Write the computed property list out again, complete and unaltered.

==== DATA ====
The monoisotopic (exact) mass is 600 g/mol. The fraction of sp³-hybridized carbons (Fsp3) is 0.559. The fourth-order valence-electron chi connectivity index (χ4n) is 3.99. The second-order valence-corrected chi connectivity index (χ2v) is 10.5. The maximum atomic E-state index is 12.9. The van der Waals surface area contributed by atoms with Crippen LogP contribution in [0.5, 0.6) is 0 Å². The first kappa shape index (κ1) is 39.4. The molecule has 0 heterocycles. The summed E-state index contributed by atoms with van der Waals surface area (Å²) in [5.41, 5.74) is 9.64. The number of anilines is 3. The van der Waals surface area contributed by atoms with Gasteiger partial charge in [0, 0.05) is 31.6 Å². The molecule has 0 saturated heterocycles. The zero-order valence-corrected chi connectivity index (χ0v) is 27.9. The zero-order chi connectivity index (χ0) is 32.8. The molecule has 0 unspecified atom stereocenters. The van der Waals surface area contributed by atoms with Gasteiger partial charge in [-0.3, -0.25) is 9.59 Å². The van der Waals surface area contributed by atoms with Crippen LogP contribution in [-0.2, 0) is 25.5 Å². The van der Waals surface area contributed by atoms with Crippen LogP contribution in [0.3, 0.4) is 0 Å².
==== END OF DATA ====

The monoisotopic (exact) mass is 600 g/mol. The fraction of sp³-hybridized carbons (Fsp3) is 0.559. The fourth-order valence-electron chi connectivity index (χ4n) is 3.99. The second-order valence-corrected chi connectivity index (χ2v) is 10.5. The maximum atomic E-state index is 12.9. The van der Waals surface area contributed by atoms with Crippen LogP contribution in [0.5, 0.6) is 0 Å². The first kappa shape index (κ1) is 39.4. The molecule has 0 heterocycles. The summed E-state index contributed by atoms with van der Waals surface area (Å²) in [5.41, 5.74) is 9.64. The number of anilines is 3. The van der Waals surface area contributed by atoms with Gasteiger partial charge in [0, 0.05) is 31.6 Å². The molecule has 0 saturated heterocycles. The zero-order valence-corrected chi connectivity index (χ0v) is 27.9. The zero-order chi connectivity index (χ0) is 32.8. The molecule has 0 unspecified atom stereocenters. The van der Waals surface area contributed by atoms with Gasteiger partial charge in [-0.3, -0.25) is 9.59 Å². The van der Waals surface area contributed by atoms with Crippen LogP contribution in [-0.2, 0) is 25.5 Å². The van der Waals surface area contributed by atoms with Crippen LogP contribution in [0.3, 0.4) is 0 Å².